A key responsibility of being an employer is handling payroll taxes. These are comprised of figuring income tax withholding from employees’ paychecks (federal and, where applicable state), as well as the employee’s share of FICA. It also means depositing this withholding plus the employer share of FICA. But various tax rule changes related to COVID-19 complicate employer actions with respect to employment tax deposits. The following explains the basic rules and then the modifications resulting from COVID-19-related legislation.
Trust fund recovery penalty
Employers hold a unique position when it comes to withholding taxes from employees’ paychecks. Employers are responsible for withholding income taxes and the employees’ share of Social Security and Medicare (FICA) taxes and timely depositing these funds with the government. Because these funds are employees’ tax payments, they’re referred to as trust fund taxes. Employers that fail to meet these responsibilities can be subject to a trust fund recovery penalty (TFRP). This is a “100% personal penalty” imposed on a “responsible person” who “willfully” fails to deposit trust fund taxes. The IRS makes a determination about the applicability of the penalty and can then assess it.
100% personal penalty
The penalty is equal to all of the income taxes withheld from employees’ paychecks that haven’t been deposited, plus all of the FICA taxes withheld from their paychecks. This is a civil penalty that can be assessed by the IRS unless a decision is appealed. Collection actions can include a federal tax lien, levy, or seizure against personal assets. Generally, an individual cannot avoid this penalty through bankruptcy; it’s not discharged.
Even if you’ve organized your business to avoid personal liability—you’ve incorporated or formed a limited liability company—you are personally liable for unpaid amounts if you’re a responsible person. Again, if the IRS finds you are liable for the penalty, your personal assets are at stake.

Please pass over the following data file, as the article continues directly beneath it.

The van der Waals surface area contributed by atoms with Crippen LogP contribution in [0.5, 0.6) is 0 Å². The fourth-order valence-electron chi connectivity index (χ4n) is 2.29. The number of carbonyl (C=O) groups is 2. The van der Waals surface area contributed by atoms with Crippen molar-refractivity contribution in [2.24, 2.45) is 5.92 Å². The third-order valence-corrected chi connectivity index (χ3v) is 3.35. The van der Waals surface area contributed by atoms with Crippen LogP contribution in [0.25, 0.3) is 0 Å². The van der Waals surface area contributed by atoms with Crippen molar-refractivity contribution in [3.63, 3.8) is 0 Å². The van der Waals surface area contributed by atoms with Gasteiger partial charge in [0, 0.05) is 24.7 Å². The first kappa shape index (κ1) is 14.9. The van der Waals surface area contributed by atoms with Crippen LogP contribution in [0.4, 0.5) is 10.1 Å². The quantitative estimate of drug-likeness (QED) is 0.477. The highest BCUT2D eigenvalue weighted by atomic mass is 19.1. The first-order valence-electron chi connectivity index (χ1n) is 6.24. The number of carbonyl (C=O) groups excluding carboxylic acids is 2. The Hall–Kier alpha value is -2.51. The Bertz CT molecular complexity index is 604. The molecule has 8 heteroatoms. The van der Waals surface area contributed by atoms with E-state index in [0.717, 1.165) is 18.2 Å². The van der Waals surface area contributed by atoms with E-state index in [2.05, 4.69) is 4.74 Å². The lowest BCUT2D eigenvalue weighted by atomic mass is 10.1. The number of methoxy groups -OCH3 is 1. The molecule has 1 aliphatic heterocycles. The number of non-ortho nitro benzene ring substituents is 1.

This is an individual or group of people who have the power to direct the payment of the funds. Usually, this is the person who writes the check (not literally because employment taxes must be deposited electronically); the person who disburses company money. It’s the person with check-signing authority who knows or should know what’s happening with the company’s finances. In small businesses, this is typically the business owner. Other examples of “responsible person” include:
- An officer or an employee of a corporation
- A member or employee of a partnership
- A corporate director or shareholder
If you use a payroll company, this does not automatically relieve you of responsibility for trust fund taxes. But the payroll service provider may be found to be the responsible person under the facts and circumstances of the situation. The same is true if an outside accountant has the authority to pay bills.